Social activists vs. Corporations: The future of media control

Urging that activists focus on a commercial communications strategy may sound strange coming from someone who has devoted much of his adult life to public interest media policy. But it’s important to be strategic at this critical moment of media transition. A powerful and ubiquitous system delivering personalized and interactive content is emerging. Soon most of us will be connected to an “always-on” media system of communications — via the principal “platforms” of PCs, cell phones and increasingly digital TV sets.It’s this new system we should be concerned about, as it will have the capability to influence the attitudes and behaviors of the majority of Americans. As Wall Street and the major media companies recognize, the distinctions between broadcast and cable TV channels and the Internet are beginning to disappear. The commercial media industry, fueled by the hundreds of billions spent each year by advertisers and marketers and also backed by Wall Street, is helping create what will be our new media reality.They understand the power and the potential profits from this country’s (and much of the world’s) “converged” media system. They have strategically invested in this new system to help ensure they can play a leading role in the evolution of broadband (and reap the many billions in profits).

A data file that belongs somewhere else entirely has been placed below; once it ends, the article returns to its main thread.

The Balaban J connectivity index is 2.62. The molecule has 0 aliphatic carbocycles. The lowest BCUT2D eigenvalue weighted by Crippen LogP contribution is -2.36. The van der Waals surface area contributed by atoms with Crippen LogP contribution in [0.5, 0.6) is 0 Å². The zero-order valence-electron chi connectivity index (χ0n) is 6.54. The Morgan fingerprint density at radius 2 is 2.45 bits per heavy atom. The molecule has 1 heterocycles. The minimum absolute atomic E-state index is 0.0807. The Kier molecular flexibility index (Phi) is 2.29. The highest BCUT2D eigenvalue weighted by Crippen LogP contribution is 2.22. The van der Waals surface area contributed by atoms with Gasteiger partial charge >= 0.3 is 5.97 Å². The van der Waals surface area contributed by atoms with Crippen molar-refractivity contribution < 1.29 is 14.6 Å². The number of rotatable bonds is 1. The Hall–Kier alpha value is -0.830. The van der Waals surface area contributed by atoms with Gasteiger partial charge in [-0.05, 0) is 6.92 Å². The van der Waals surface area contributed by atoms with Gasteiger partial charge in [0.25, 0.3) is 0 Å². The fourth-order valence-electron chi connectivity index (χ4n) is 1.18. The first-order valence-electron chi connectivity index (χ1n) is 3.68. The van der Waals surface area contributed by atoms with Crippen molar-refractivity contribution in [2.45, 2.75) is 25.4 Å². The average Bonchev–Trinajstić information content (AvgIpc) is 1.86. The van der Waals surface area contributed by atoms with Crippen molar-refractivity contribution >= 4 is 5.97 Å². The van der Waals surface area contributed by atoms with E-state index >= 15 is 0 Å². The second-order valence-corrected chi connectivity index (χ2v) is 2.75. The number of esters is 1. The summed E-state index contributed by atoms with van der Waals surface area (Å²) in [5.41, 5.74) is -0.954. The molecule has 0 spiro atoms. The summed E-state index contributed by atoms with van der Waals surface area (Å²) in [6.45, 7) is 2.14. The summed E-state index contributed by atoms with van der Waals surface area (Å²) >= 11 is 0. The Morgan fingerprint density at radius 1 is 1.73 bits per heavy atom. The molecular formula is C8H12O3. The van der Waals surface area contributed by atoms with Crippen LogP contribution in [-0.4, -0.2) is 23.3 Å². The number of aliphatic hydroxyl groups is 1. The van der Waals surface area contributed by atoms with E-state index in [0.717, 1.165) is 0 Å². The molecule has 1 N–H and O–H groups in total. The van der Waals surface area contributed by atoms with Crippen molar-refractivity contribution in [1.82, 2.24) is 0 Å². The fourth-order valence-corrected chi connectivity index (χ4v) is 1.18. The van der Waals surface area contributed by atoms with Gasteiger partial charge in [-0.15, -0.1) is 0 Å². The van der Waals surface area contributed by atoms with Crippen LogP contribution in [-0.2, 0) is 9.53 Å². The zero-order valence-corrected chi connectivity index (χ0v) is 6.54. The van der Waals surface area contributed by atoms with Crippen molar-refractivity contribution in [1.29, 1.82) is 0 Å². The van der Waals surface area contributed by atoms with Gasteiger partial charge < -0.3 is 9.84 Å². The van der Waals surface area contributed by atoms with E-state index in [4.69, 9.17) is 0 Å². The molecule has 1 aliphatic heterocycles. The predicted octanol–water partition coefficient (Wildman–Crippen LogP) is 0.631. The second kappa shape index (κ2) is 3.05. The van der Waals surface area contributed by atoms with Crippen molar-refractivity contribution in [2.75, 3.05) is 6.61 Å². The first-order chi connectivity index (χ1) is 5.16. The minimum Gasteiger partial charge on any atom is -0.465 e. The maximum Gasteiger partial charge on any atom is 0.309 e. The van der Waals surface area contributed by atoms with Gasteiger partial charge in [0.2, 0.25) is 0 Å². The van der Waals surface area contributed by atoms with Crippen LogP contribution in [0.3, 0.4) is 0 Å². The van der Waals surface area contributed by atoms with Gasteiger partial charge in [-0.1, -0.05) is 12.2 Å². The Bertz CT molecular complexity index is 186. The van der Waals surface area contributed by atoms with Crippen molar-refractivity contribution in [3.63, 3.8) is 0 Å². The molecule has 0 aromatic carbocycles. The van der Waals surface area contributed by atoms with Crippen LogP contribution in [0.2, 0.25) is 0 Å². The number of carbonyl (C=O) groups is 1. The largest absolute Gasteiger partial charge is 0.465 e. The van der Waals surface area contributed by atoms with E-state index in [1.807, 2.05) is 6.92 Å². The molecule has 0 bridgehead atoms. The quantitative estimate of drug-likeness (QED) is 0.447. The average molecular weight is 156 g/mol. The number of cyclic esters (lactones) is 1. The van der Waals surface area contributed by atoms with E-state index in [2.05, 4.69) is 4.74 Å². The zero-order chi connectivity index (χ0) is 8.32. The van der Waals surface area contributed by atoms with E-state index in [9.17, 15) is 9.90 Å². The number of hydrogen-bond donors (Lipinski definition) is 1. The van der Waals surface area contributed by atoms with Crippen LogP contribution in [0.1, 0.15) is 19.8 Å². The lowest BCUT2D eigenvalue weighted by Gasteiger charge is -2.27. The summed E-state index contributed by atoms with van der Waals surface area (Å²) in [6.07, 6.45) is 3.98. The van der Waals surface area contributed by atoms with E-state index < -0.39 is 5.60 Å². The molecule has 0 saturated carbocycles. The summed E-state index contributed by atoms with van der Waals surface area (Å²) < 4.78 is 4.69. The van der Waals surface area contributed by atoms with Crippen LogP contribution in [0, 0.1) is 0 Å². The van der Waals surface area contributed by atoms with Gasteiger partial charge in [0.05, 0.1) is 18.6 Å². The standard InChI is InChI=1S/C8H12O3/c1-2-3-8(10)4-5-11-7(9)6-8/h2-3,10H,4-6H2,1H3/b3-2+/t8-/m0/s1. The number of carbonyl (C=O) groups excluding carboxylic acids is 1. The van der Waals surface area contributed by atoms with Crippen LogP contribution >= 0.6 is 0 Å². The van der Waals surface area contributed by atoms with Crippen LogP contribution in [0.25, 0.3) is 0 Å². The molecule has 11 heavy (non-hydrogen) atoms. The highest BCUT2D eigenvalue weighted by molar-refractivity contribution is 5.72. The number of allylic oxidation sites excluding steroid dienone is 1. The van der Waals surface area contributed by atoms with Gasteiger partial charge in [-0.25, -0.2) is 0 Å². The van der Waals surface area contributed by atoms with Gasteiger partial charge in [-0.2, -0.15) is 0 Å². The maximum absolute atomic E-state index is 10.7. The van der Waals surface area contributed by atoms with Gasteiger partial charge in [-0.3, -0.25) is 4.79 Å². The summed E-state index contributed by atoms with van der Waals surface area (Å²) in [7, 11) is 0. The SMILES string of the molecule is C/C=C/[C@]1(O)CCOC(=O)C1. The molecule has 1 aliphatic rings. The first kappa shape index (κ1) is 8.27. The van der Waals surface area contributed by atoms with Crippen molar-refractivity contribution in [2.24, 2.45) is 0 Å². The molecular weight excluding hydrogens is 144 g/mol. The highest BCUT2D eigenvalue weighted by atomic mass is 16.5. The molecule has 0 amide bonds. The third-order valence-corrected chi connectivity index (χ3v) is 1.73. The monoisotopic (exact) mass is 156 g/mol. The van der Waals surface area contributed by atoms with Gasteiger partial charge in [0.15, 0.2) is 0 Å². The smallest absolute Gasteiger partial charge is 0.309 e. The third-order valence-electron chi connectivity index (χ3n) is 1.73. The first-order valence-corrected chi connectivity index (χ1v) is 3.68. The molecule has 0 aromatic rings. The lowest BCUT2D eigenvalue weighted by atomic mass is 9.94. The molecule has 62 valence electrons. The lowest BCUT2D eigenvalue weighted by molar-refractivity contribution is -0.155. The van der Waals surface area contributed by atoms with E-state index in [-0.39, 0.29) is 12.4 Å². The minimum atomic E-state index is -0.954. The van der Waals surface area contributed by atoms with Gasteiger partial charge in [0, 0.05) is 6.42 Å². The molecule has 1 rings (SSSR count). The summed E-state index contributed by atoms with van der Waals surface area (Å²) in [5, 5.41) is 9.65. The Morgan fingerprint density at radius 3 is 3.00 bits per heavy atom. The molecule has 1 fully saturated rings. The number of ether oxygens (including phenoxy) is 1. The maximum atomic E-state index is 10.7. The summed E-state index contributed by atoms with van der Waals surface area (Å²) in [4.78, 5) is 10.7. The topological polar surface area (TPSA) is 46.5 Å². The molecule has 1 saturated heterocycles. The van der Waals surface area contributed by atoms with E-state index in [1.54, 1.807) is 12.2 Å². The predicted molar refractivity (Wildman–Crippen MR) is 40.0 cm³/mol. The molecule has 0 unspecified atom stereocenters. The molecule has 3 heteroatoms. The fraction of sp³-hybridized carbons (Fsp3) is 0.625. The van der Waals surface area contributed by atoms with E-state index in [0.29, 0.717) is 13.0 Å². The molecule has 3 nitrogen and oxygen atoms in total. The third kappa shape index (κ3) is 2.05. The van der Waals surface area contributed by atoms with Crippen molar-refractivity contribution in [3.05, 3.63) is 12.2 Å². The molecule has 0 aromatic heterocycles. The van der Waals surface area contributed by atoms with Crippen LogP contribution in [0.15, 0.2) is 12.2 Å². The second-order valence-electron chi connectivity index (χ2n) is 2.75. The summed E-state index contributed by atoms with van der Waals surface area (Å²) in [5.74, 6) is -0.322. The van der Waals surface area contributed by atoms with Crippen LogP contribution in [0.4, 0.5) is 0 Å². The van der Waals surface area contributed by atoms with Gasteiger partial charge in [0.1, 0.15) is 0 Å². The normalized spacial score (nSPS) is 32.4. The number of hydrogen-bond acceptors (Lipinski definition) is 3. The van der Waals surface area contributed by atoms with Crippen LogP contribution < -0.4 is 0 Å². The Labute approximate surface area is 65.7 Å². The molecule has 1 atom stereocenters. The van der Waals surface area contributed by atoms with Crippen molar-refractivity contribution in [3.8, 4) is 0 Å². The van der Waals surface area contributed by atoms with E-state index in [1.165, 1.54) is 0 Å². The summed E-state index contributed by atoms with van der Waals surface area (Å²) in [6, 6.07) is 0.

Read Digital Media Marketplace: The Next Frontier for Media Reform from Alternet’s Jeff Chester. Also from Chester, The Dark Side of Interactive Marketing with commentary from ZDNet.

Previously from WNM: Old Media is still financially viable. For now., The YouTube Menace, and User generated content isn’t necessarily bad for “Old Media”

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Filed under Business 2.0, Same as it ever Was, Social Media, The Politics of New Media, Ubiquity, User generated content, When New Meets Old

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